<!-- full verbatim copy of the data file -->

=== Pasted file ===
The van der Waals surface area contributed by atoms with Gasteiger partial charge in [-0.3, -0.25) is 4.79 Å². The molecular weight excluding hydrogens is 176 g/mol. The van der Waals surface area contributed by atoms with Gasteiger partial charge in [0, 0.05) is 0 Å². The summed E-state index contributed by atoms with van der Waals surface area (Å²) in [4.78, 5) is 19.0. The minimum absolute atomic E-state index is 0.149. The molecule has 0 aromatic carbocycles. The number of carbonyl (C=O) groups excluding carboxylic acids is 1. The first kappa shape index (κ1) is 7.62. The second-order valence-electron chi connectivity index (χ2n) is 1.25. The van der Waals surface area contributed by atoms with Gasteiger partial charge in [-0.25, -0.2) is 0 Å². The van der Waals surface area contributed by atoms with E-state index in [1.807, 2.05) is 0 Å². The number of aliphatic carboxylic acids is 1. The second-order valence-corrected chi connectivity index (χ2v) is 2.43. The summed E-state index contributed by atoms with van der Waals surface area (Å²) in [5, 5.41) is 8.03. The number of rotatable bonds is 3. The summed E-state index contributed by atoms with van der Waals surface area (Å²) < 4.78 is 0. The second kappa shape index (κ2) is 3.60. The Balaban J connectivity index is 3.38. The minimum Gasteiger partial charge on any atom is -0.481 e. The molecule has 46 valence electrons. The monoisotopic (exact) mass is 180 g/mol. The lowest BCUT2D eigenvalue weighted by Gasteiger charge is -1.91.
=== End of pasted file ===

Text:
The van der Waals surface area contributed by atoms with Gasteiger partial charge in [-0.3, -0.25) is 4.79 Å². The molecular weight excluding hydrogens is 176 g/mol. The van der Waals surface area contributed by atoms with Gasteiger partial charge in [0, 0.05) is 0 Å². The summed E-state index contributed by atoms with van der Waals surface area (Å²) in [4.78, 5) is 19.0. The minimum absolute atomic E-state index is 0.149. The molecule has 0 aromatic carbocycles. The number of carbonyl (C=O) groups excluding carboxylic acids is 1. The first kappa shape index (κ1) is 7.62. The second-order valence-electron chi connectivity index (χ2n) is 1.25. The van der Waals surface area contributed by atoms with Gasteiger partial charge in [-0.25, -0.2) is 0 Å². The van der Waals surface area contributed by atoms with E-state index in [1.807, 2.05) is 0 Å². The number of aliphatic carboxylic acids is 1. The second-order valence-corrected chi connectivity index (χ2v) is 2.43. The summed E-state index contributed by atoms with van der Waals surface area (Å²) in [5, 5.41) is 8.03. The number of rotatable bonds is 3. The summed E-state index contributed by atoms with van der Waals surface area (Å²) < 4.78 is 0. The second kappa shape index (κ2) is 3.60. The Balaban J connectivity index is 3.38. The minimum Gasteiger partial charge on any atom is -0.481 e. The molecule has 46 valence electrons. The monoisotopic (exact) mass is 180 g/mol. The lowest BCUT2D eigenvalue weighted by Gasteiger charge is -1.91.